Theropods jump categories

The Dinosaurs Rediscovered, Michael Benton, Thames and Hudson.

When I was a child my favourite dinosaur book was a 1977 hardcover compendium entitled A Natural History of Dinosaurs. It wasn’t necessarily a kids’ book, but I had those as well. The book had colour plates with dinosaurs dragging their tails and looking very reptilian, certainly without any hint of a feather. Except, that is, for Archaeopteryx, which at the time was something of an anomaly, but was seen as a missing link between dinosaurs and birds, proof perhaps that a tiny thread had made it through the end-of-Cretaceous mass extinction.

There was no definitive conclusion as to why that mass extinction occurred. One kids’ book I had (a Golden Book, I think) simply concluded with the words ‘no-one knows why’, or similar. The authors of my 1977 history, being more thorough, discussed the suppositions, and, interestingly, suggested that climate change may have been to blame, with evidence of shifting continents (towards what we know of their configuration today) creating drier conditions and colder climates generally.

A lot has changed in dinosaur research since then, including the idea that dinosaurs held their tails upright as a counter-balance for the head. The much-publicised Chicxulub asteroid is generally agreed to have finished off the dinosaurs, though they might have already been in decline partly due to enormous volcanic activity in what is now India. And as for a select few scraping through as birds, this turned out to be more-or-less correct, because while many dinosaurs had feathers, a 2018 study suggested that only a few, small, ground-dwelling proto-birds were able to survive the post-asteroid apocalypse.

In The Dinosaurs Rediscovered Michael Benton covers the asteroid and notes that the Chicxulub explanation was resisted initially because palaeontologists were entrenched in thinking in models of slow change, as per, originally, Charles Lyell, and a catastrophic explanation seemed a too convenient, almost biblical theory. Benton also notes a brilliant example of how narrow research can enliven a discipline. One researcher found that the asteroid hit in June, such improbably specific date-fixing illuminated by the stage of growth lily flowers were at when they died and were fossilised.

The Dinosaurs Rediscovered also covers work done on origins, which is pushing back the date of creatures we can call dinosaurs, partly through research in the past decade on silesauridae, slender, dino-like relatives of dinosaurs. Even more recent are arguments that climate change may have accounted for the rise of the dinosaurs, which perhaps didn’t just outcompete their rivals. This is all a picture of life on earth as seasonal, times of proliferation and experiment truncated by mass die-offs. Or perhaps like the stock market. (Many ruminate on what this means for the survival of our own species.)

Computers help a lot more than they did in 1977, obviously, with explaining and mapping this multi-branched proliferation. But research doesn’t always clarify. Previously stable ideas in descent and species are being challenged, including a ‘bombshell’ rethink of the categories of bird and lizard hipped dinosaurs that many 8-year-olds are familiar with, whether now or in 1977. (Theropods – T-rex etc. – jump categories in this new theory.) Benton sticks to the old delineation but is generous enough to concede that the matter is nowhere-near settled. He seems delighted at both the refinement and the shaking-up. On other matters, he is less open, labelling ‘crackpots’ those who still suggest big dinosaurs lived mostly submerged in water. (He may be thinking here of Brian Ford, though Ford is not named in the book, who proposed that, amongst other things, T-rex lived its life like a crocodile.)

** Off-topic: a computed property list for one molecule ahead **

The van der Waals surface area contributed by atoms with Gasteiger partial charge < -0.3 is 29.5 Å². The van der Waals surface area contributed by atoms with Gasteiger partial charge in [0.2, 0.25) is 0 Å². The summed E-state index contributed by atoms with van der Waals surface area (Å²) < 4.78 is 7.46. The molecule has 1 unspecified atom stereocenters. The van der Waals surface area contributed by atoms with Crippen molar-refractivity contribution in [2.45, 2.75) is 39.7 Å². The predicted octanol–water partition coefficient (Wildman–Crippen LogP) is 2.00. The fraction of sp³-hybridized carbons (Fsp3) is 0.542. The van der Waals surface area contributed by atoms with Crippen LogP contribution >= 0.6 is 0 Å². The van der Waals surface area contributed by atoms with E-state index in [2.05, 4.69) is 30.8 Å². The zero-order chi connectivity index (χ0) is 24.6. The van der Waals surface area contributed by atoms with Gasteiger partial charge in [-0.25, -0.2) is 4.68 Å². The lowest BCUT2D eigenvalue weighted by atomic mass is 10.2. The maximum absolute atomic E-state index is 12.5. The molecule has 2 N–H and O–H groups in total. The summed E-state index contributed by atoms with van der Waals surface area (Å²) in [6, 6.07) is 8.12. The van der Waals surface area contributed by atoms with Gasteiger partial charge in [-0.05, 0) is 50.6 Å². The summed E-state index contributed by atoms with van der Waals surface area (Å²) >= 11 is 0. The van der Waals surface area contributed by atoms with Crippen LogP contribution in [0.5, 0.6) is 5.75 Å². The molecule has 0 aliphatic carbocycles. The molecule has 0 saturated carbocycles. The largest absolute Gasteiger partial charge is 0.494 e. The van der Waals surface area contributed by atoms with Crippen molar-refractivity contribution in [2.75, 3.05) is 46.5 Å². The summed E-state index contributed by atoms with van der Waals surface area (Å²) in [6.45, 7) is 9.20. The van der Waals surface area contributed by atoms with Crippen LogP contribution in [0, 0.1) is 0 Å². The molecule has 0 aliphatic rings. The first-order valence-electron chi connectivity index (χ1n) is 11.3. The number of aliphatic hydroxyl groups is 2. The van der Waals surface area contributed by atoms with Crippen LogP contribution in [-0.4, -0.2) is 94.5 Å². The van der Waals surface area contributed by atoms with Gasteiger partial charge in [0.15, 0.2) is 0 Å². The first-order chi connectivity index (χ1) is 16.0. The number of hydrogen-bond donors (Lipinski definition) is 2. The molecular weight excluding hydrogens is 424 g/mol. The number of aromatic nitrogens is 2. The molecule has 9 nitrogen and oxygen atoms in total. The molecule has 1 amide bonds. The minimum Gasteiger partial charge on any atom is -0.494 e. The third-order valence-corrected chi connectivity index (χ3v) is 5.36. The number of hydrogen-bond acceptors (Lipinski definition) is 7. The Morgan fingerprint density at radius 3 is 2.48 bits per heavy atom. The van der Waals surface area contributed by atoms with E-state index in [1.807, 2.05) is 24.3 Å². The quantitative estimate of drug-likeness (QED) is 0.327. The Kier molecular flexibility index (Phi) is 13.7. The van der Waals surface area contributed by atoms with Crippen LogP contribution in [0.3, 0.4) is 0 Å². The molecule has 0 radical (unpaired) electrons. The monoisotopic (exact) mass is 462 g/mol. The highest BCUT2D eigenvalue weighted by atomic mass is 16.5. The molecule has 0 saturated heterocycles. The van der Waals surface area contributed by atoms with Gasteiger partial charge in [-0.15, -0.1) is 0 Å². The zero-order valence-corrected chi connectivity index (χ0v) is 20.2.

Otherwise, research on computer and in the field is producing hitherto unimagined detail, including how dinosaurs ate, how they got so big and how fast they ran (in T-rex’s case, not very fast, contrary to Jurassic Park). The authors of my 1977 book might be surprised by not only feathered dinosaurs, but also the knowledge of what colours the feathers were. The explosion in hunting and discovery of feathered dinosaurs in China shows that many dinosaurs had feathers, which were not initially for flight but later developed into flight feathers in smaller species of dinosaurs, and palaeontologists know colours from fossilised melanosomes, observable under microscopes in particularly well-preserved specimens. Sinosauropteryx, on Benton’s book’s cover, looked something like a chicken crossed with a fox, with a red and white stripy tail. Deinonychus, famed for its huge claw, now looks decidedly like a bird, rather than an ostrich naked of its feathers.

Poor old stegosaurs

The Rise and Fall of the Dinosaurs, Steve Brusatte, Macmillan

Too Big to Walk, Brian J. Ford, William Collins

While dinosaurs lie in the distant past, a couple of recent books, for those readers whose childhood fascination with dinosaurs extends into adulthood, are notable for showing that palaeontology is often entangled with personal quests and with personalities. Dinosaur history is inextricable from the more recent human history of discovery.

In the eighteenth century the fossils that were unearthed created puzzlement. What animals did these giant bones come from? When did they live? What did they mean for an understanding of Genesis and the Biblical Flood? It became clear that the animal kingdom was far richer than even what we see around us now.

In the 1970s and 80s, a major time for dinosaur discovery and prominence in the public imagination, dinosaurs, though intriguing, were still thought of as sluggish, dim-witted, lizard-like creatures that dragged their tails around and waded in swamps. And their disappearance remained a mystery. I remember a dinosaur book from my childhood ending with the words ‘nobody knows why’.

Now we do know why they died out, or at least we think we do. (Theories continue to change and be finessed.) An asteroid that hit the Mexican Yucatan Peninsula along with volcanic activity in India that split the Earth and poured out vast quantities of lava and toxic gases are thought to have ended the dinosaurs’ long reign.